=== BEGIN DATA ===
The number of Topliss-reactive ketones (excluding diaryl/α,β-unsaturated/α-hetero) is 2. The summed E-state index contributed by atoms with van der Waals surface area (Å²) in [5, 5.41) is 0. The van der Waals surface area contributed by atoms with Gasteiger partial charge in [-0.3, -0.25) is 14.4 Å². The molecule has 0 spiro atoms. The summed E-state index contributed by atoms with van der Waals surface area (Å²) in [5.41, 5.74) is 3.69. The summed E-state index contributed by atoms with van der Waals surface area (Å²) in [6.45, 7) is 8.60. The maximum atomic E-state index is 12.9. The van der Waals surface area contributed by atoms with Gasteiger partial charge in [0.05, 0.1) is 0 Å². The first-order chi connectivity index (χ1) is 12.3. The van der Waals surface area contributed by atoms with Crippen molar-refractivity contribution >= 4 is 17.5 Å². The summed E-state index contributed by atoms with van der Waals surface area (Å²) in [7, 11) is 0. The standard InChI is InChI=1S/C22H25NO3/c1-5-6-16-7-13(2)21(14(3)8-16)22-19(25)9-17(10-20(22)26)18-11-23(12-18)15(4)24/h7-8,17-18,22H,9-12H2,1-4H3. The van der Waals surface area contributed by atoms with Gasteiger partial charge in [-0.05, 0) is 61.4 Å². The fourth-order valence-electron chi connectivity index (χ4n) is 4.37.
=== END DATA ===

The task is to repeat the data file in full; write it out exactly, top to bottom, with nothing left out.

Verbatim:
The number of Topliss-reactive ketones (excluding diaryl/α,β-unsaturated/α-hetero) is 2. The summed E-state index contributed by atoms with van der Waals surface area (Å²) in [5, 5.41) is 0. The van der Waals surface area contributed by atoms with Gasteiger partial charge in [-0.3, -0.25) is 14.4 Å². The molecule has 0 spiro atoms. The summed E-state index contributed by atoms with van der Waals surface area (Å²) in [5.41, 5.74) is 3.69. The summed E-state index contributed by atoms with van der Waals surface area (Å²) in [6.45, 7) is 8.60. The maximum atomic E-state index is 12.9. The van der Waals surface area contributed by atoms with Gasteiger partial charge in [0.05, 0.1) is 0 Å². The first-order chi connectivity index (χ1) is 12.3. The van der Waals surface area contributed by atoms with Crippen molar-refractivity contribution >= 4 is 17.5 Å². The summed E-state index contributed by atoms with van der Waals surface area (Å²) in [7, 11) is 0. The standard InChI is InChI=1S/C22H25NO3/c1-5-6-16-7-13(2)21(14(3)8-16)22-19(25)9-17(10-20(22)26)18-11-23(12-18)15(4)24/h7-8,17-18,22H,9-12H2,1-4H3. The van der Waals surface area contributed by atoms with Gasteiger partial charge in [-0.05, 0) is 61.4 Å². The fourth-order valence-electron chi connectivity index (χ4n) is 4.37.